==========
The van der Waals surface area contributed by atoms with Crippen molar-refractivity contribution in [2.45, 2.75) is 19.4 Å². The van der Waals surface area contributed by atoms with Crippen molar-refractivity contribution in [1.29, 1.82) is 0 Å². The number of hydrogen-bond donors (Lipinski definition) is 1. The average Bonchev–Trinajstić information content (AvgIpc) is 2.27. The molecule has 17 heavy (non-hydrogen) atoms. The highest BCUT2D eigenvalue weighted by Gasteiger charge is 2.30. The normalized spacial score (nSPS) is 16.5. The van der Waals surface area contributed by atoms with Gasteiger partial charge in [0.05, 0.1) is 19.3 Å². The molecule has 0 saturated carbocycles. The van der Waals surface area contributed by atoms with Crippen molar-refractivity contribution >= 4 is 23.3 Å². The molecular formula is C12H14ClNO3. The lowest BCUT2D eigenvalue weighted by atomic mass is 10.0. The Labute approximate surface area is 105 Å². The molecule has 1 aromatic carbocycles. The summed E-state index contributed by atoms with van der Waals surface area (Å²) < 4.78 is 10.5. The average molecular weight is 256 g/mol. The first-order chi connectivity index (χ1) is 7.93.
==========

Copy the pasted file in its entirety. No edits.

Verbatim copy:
The van der Waals surface area contributed by atoms with Crippen molar-refractivity contribution in [2.45, 2.75) is 19.4 Å². The van der Waals surface area contributed by atoms with Crippen molar-refractivity contribution in [1.29, 1.82) is 0 Å². The number of hydrogen-bond donors (Lipinski definition) is 1. The average Bonchev–Trinajstić information content (AvgIpc) is 2.27. The molecule has 17 heavy (non-hydrogen) atoms. The highest BCUT2D eigenvalue weighted by Gasteiger charge is 2.30. The normalized spacial score (nSPS) is 16.5. The van der Waals surface area contributed by atoms with Gasteiger partial charge in [0.05, 0.1) is 19.3 Å². The molecule has 0 saturated carbocycles. The van der Waals surface area contributed by atoms with Crippen molar-refractivity contribution >= 4 is 23.3 Å². The molecular formula is C12H14ClNO3. The lowest BCUT2D eigenvalue weighted by atomic mass is 10.0. The Labute approximate surface area is 105 Å². The molecule has 1 aromatic carbocycles. The summed E-state index contributed by atoms with van der Waals surface area (Å²) < 4.78 is 10.5. The average molecular weight is 256 g/mol. The first-order chi connectivity index (χ1) is 7.93.